Updated: China’s Manufacturing Reputation


As More Toys Are Recalled, Trail Ends in China – New York Times

Pet food, toothpaste, childrens' toys…. (oh and let's not forget the recent slave labor stories).

Update: WSJ article with interviews from released slaves

When does China's reputation shift from “cheap labor” to “cheap crap?” Is it already there?

Japan used to have that reputation until a man named Dr. Deming came along preaching quality and promising that he would turn the country's quality reputation around.

From this website:

He was invited to Japan at the end of World War II by Japanese industrial leaders and engineers. They asked Dr. Deming how long it would take to shift the perception of the world from the existing paradigm that Japan produced cheap, shoddy imitations to one of producing innovative quality products.

Dr. Deming told the group that if they would follow his directions, they could achieve the desired outcome in five years. Few of the leaders believed him. But they were ashamed to say so and would be embarrassed if they failed to follow his suggestions.
As Dr. Deming told it, “They surprised me and did it in four years.”

Will China have its Deming? Will American companies that outsource to China have a new Deming?

I'm not saying all stuff made in China is crap. But I'm guess when you purchase/source products based on “price alone” (as Dr. Deming used to rail against), you end up with crap. Sourcers can't close their eyes and claim “see no evil.” Companies have a responsibility to make sure they are sourcing from reputable vendors who follow guidelines of basic decency in what they “mistakenly” put in their products. “Mistakes” happen when people are trying too hard to hit unrealistic targets….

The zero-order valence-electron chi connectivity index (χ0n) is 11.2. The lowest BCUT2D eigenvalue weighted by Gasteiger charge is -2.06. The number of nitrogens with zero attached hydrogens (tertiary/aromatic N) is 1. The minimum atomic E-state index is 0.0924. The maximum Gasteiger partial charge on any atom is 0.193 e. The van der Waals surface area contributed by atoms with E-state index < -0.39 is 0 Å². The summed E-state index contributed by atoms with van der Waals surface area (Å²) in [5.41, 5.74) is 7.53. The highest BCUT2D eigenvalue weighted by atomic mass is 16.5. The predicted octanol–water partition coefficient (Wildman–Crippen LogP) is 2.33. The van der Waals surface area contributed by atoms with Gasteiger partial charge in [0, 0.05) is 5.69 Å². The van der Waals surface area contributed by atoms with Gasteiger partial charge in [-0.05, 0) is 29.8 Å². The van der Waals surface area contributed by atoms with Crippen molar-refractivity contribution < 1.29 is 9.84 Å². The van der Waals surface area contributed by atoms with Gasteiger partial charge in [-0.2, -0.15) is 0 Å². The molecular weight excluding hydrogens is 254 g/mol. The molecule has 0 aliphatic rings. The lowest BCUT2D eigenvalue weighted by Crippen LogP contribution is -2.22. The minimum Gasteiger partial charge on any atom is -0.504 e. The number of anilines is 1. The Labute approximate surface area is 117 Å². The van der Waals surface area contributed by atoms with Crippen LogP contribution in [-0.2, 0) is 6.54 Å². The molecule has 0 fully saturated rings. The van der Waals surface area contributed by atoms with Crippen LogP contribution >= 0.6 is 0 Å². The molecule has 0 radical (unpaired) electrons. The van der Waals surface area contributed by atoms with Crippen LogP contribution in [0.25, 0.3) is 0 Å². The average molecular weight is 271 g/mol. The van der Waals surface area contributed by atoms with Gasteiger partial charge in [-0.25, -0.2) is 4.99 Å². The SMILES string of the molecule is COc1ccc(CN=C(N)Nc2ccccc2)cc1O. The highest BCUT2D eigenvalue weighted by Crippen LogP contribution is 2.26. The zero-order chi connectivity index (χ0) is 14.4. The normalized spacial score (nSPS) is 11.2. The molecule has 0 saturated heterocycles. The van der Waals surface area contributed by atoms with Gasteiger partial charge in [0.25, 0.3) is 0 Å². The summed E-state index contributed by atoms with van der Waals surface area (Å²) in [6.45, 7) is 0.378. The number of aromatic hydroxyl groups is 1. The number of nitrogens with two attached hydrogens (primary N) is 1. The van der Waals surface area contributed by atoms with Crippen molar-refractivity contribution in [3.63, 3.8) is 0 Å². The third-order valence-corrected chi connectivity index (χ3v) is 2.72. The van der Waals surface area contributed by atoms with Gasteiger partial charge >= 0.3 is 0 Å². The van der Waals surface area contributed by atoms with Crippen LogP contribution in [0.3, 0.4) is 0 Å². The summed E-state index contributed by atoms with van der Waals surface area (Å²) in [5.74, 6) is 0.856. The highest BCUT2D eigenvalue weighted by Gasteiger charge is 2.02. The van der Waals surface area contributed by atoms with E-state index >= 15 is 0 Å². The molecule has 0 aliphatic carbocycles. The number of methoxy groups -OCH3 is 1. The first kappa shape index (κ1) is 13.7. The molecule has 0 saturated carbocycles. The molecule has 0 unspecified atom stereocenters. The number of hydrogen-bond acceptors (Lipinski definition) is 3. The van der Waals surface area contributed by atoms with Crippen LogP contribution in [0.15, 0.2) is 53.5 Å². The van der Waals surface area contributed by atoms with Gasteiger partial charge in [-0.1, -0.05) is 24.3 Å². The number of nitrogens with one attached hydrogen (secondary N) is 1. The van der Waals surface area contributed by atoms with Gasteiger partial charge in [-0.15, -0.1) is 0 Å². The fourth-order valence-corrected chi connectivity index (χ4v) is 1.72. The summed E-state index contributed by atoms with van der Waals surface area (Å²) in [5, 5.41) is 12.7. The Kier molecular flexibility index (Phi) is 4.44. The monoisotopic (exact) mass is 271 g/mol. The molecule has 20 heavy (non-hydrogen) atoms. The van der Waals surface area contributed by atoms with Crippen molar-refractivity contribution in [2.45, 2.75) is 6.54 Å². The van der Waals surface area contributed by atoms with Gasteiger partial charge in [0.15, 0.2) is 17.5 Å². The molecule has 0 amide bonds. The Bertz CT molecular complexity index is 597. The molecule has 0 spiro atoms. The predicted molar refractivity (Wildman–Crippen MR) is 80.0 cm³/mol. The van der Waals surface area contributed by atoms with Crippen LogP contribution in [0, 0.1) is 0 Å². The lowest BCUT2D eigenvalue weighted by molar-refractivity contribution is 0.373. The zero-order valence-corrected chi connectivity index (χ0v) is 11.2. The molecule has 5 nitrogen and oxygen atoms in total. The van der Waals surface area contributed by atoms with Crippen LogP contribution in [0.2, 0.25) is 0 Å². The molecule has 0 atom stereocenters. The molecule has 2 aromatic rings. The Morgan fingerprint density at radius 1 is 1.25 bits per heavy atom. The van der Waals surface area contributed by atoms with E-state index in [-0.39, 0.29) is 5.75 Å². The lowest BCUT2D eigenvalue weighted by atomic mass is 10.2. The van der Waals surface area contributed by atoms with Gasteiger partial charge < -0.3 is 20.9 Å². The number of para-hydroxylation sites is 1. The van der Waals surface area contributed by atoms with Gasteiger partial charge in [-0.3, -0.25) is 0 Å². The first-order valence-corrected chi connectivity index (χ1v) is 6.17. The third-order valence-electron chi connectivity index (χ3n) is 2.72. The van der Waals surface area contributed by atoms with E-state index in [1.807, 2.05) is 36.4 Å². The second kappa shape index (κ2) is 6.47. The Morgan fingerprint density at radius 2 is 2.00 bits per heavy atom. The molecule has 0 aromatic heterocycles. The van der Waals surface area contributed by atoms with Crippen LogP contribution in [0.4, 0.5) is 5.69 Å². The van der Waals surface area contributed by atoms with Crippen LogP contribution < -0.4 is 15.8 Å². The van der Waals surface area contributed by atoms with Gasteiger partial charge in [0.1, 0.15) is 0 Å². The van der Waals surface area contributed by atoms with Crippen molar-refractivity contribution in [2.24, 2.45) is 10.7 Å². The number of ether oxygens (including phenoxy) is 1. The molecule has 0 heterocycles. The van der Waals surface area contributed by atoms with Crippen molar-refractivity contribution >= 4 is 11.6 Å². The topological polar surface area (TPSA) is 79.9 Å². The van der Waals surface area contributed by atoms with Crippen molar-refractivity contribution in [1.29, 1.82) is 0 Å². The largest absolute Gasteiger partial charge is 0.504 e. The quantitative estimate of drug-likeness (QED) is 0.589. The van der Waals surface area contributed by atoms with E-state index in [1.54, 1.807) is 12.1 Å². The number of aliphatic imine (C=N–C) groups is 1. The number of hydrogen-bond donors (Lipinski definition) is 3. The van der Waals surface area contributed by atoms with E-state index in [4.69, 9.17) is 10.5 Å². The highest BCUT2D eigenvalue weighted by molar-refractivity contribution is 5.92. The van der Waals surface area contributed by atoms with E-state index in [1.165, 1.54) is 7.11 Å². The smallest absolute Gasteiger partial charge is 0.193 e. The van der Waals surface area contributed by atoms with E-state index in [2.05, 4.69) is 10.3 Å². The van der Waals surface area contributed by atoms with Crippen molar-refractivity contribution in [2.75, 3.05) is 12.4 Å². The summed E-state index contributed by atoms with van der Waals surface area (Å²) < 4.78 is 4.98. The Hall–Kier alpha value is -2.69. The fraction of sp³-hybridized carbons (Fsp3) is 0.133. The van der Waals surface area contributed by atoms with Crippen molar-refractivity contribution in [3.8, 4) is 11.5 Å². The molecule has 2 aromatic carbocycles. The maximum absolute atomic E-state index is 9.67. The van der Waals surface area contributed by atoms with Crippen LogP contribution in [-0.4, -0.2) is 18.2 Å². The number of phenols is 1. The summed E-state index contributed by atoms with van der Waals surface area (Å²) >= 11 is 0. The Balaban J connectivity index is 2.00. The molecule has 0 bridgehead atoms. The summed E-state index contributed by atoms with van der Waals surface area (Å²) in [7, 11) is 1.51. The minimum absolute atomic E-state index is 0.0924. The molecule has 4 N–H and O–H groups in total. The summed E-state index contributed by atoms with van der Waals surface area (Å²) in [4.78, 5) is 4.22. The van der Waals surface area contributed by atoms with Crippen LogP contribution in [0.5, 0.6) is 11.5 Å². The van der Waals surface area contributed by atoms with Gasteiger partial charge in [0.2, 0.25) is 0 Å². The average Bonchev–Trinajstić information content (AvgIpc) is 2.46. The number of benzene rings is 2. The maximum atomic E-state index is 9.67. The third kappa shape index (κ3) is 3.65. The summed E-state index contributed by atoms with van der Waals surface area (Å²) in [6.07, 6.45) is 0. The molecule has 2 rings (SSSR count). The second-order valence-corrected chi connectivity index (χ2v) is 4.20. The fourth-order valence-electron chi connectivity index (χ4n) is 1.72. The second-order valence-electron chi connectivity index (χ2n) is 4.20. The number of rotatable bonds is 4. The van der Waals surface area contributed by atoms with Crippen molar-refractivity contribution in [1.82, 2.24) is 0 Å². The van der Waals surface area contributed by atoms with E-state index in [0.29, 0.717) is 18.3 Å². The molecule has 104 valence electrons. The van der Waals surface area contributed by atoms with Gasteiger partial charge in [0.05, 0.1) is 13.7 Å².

We need another Dr. Deming. I don't know who is willing to listen though.

Updated: NY Times article on dangerous toys from China

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Mark Graban
Mark Graban is an internationally-recognized consultant, author, and professional speaker, and podcaster with experience in healthcare, manufacturing, and startups. Mark's new book is The Mistakes That Make Us: Cultivating a Culture of Learning and Innovation. He is also the author of Measures of Success: React Less, Lead Better, Improve More, the Shingo Award-winning books Lean Hospitals and Healthcare Kaizen, and the anthology Practicing Lean. Mark is also a Senior Advisor to the technology company KaiNexus.


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